To Grow or Not To Grow?
Woad is the easiest source of blue for dyers in the Northeast to grow, since it is perfectly happy with the length of our typical growing season. Other plants that yield blue, including Japanese indigo or dyer’s knotweed (Polygonum tinctorium), require a longer growing season and need protection in the spring and fall. Luckily for those of us in USDA zones 5-6 here in New England, woad is a hardy biennial.
Woad is considered a noxious weed in much of the western U.S., including California, Montana, Wyoming, Utah, Idaho, California, Oregon, and Washington state. The classification “noxious weed” means that it is illegal to grow it because it is considered so detrimental to agricultural productivity. Fortunately it is still legal in Massachusetts and the New England states. Check the laws for your area before you plant it.
I originally bought my seeds from Richter’s Herbs in Canada. I tried both their woad and Chinese woad, and found that the Chinese woad did better in our garden and yielded more color. I have been saving the seeds since 2005. The Chinese woad was labeled Isatis indigotica. So, that is the type I grow. The other common variety of dyer’s woad (probably the better known variety!) is Isatis tinctoria.
Planting and Growing
Woad needs very rich soil to produce prolifically, including generous levels of nitrogen. I usually combine composted manure and compost in the bed. Recently I started using a non-vegetarian natural fertilizer (composed of blood and bone meal among other things) and despite being sad about the animal body parts, I was happy with the results. In addition to the usual nutrients (potassium, nitrogen, and phosphorus) woad also benefits from calcium. You will need to amend the soil in the bed again after you dig up your woad crop, as it pulls a lot of nutrients from the soil.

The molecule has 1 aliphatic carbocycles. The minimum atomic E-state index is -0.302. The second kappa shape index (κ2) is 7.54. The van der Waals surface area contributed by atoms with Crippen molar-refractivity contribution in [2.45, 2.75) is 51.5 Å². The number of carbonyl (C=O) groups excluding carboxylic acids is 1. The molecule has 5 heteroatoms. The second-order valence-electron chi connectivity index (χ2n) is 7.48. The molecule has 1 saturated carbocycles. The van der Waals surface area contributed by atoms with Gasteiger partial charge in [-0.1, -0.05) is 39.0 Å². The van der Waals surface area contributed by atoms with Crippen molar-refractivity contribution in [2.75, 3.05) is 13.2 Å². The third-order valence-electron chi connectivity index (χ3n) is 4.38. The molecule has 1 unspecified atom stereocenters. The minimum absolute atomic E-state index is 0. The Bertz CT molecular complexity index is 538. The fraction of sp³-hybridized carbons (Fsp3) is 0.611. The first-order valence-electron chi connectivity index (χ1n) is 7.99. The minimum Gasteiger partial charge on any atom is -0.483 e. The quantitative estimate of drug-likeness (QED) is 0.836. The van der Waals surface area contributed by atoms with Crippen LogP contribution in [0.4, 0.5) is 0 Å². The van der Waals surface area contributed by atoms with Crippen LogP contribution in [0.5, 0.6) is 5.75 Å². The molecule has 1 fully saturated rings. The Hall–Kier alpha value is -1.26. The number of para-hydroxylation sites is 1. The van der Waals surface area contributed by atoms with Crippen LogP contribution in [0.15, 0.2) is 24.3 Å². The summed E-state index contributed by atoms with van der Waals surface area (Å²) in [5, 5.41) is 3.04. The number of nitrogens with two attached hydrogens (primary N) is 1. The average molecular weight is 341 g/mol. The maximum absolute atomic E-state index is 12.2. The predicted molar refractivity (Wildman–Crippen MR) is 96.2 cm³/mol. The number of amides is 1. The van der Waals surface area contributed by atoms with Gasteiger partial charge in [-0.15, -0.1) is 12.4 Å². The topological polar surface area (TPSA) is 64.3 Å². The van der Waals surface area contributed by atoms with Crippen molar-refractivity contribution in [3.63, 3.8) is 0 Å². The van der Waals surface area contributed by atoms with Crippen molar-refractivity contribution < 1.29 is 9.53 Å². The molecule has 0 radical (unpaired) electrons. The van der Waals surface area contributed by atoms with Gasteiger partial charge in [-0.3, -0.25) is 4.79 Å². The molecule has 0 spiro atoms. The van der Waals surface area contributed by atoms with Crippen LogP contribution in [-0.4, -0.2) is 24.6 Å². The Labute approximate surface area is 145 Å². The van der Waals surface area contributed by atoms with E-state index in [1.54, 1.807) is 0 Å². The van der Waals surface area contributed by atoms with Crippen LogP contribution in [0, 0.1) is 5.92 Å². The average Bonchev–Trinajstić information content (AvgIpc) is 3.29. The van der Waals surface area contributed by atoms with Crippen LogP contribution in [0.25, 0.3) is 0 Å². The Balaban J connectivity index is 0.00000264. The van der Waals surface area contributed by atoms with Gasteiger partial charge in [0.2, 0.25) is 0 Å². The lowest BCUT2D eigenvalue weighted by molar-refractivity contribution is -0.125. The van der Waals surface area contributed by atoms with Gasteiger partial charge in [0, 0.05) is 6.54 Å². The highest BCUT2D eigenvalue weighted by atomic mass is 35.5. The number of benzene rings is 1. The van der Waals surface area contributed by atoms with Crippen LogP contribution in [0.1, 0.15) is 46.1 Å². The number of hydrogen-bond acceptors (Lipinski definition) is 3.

Woad can be direct-seeded into the garden very early in the spring. Here in the lower elevations of Western MA I can plant woad as early as mid-April. Since the seedlings are frost-tolerant and the plant has a long taproot, direct seeding is easiest. I find that the seeds germinate best if not planted too deeply, about 1/2 inch, though I’ve seen a planting depth of 2-3 inches recommended. Woad likes full sun.
Woad seeds on the soil before burying:
Allow at least 6 inches between plants, and more is better. Rita Buchanan recommends 12-18 inches, and Jill Goodwin recommends 9 square inches per plant. I usually seed freely and thin out seedlings once I see how many germinated. When well-fed, the first-year rosette of leaves will grow to more than a foot wide. Woad will tolerate a certain degree of crowding but the leaves will be smaller on a plant with less space to grow. More plants per square foot will not yield more weight in leaves, and I don’t think small leaves yield as much color. To ensure a steady supply of leaves throughout the summer and fall, plant two beds about two weeks apart.
Woad seedlings with more leaves:
Woad seedlings that need thinning:
Woad likes a lot of water and will wilt when it is hot despite its deep taproot. It can tolerate some weed competition but the first-year basal rosette isn’t very tall, so don’t allow the plants to become overshadowed. Too many weeds, especially grasses, make harvesting the woad leaves slow and difficult.
Woad Pests and Diseases
Woad is a brassica, the family that includes mustard, kale, cabbage, and broccoli. It is vulnerable to the same pests and diseases, and benefits from similar cultivation practices.